Mali Weather and Climate
Mali, the official name of the Republic of Mali, is a landlocked country in West Africa and borders on Mauritania in the northwest, Algeria in the north, Niger in the east, Burkina Faso in the southeast, Ivory Coast and Guinea in the south and Senegal in the west.
Various maps illustrate the administrative structure of the country, its topography or enable a comparison of Mali with the West African countries and clarify its interdependence in the regional context. Map collections for the country offer e.g. FAO or the UN Office for the Coordination of Humanitarian Affairs.
There are three seasons in Mali. From November to February it is dry and mostly warm, from March to May it is dry and very hot. During this time, violent dust storms can occur, especially in northern Mali. In June the humid and humid season begins, which sometimes brings very heavy rains and ends in September / October.
The distribution of precipitation shows large regional differences. Precipitation, which is concentrated in the months of July and August, decreases from south to north. The mean annual precipitation is 1123 mm in Sikasso in the south-east of the country and only 159 mm in Timbuktu on the edge of the Sahara. In addition, the length of the rainy season decreases from south to north, while the variability of precipitation and the risk of drought increase. In the north, there have been repeated periods of drought of several years in the recent past, which have had serious consequences for the predominantly nomadic population living there. On the other hand, rainfall is very rare in the desert.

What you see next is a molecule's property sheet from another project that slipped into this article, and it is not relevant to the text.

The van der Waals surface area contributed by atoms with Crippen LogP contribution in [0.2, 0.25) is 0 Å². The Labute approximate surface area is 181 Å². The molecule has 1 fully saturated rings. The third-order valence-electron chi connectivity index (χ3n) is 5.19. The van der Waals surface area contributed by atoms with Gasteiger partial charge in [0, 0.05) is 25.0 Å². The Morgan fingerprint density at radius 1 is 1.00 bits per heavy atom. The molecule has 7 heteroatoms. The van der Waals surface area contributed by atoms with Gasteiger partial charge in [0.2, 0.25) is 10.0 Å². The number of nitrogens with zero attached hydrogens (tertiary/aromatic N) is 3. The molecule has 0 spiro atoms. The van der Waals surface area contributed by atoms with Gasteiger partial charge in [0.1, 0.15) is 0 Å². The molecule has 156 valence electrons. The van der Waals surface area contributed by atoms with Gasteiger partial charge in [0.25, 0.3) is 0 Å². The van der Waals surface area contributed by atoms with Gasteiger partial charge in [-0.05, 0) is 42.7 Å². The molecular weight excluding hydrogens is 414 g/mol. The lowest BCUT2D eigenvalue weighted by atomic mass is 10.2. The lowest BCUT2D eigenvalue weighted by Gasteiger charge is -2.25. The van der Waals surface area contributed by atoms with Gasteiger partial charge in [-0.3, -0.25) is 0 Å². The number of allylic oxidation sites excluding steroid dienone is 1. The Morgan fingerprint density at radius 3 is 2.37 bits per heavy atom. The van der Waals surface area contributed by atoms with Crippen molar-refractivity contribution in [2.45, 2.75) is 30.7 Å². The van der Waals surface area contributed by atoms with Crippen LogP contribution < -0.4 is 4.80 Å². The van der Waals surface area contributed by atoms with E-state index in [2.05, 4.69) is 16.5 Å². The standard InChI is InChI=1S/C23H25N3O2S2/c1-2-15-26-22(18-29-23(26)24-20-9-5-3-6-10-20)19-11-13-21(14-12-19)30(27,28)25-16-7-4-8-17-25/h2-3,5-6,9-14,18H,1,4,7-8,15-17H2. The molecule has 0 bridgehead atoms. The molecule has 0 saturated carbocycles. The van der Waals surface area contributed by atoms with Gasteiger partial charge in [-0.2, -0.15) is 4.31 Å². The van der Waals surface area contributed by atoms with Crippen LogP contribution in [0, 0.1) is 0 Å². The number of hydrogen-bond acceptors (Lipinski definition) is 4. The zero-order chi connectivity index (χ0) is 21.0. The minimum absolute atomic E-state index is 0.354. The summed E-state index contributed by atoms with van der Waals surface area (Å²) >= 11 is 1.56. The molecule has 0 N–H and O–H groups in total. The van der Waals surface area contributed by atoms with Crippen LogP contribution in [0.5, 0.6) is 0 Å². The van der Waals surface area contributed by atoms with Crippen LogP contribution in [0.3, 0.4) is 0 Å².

During the rainy season, especially in southern and central Mali, flooding can occur as a result of heavy rainfall, which can cause great damage in some places and sometimes even devastate entire villages. Significant damage was reported in the years 2010 to 2013 as well as in 2019 and 2020 from the capital, where the effects of heavy rainfall are exacerbated by inappropriate land use planning and inadequately developed and maintained sewers.
A comparison of the climate tables and climate diagrams of different Malian cities quickly shows that Mali is a very warm country. The mean daily temperature in the capital Bamako is 27.8 °C on an annual average. The maximum and minimum temperatures measured in Bamako over the past decade were 44 ° and 8 °, respectively. The maximum temperatures reach 45 °C in the south and even over 50 °C in the north. In the months of December to February, on the other hand, night temperatures in the desert areas can drop to below 5 °C.
Wetteronline provides continuously updated information on the weather in Mali. Numerous thematic maps can be found in the Mapjourney map collection.
The topic of climate change is dealt with comprehensively below.